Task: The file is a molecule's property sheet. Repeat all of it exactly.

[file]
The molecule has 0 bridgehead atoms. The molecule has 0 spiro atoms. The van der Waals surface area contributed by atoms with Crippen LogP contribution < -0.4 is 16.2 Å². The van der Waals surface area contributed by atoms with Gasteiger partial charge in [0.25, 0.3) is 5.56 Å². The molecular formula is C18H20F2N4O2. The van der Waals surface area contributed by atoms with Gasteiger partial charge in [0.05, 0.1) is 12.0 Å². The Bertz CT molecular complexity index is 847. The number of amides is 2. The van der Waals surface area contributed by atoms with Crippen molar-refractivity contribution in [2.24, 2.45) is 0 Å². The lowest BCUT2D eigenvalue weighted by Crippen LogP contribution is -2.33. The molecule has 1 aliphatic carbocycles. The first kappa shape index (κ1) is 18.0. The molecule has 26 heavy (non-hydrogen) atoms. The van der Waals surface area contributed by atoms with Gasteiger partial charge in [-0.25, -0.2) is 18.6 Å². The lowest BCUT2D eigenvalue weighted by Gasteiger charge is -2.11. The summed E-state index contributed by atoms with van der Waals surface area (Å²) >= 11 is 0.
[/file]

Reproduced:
The molecule has 0 bridgehead atoms. The molecule has 0 spiro atoms. The van der Waals surface area contributed by atoms with Crippen LogP contribution < -0.4 is 16.2 Å². The van der Waals surface area contributed by atoms with Gasteiger partial charge in [0.25, 0.3) is 5.56 Å². The molecular formula is C18H20F2N4O2. The van der Waals surface area contributed by atoms with Gasteiger partial charge in [0.05, 0.1) is 12.0 Å². The Bertz CT molecular complexity index is 847. The number of amides is 2. The van der Waals surface area contributed by atoms with Crippen molar-refractivity contribution in [2.24, 2.45) is 0 Å². The lowest BCUT2D eigenvalue weighted by Crippen LogP contribution is -2.33. The molecule has 1 aliphatic carbocycles. The first kappa shape index (κ1) is 18.0. The molecule has 26 heavy (non-hydrogen) atoms. The van der Waals surface area contributed by atoms with Gasteiger partial charge in [-0.25, -0.2) is 18.6 Å². The lowest BCUT2D eigenvalue weighted by Gasteiger charge is -2.11. The summed E-state index contributed by atoms with van der Waals surface area (Å²) >= 11 is 0.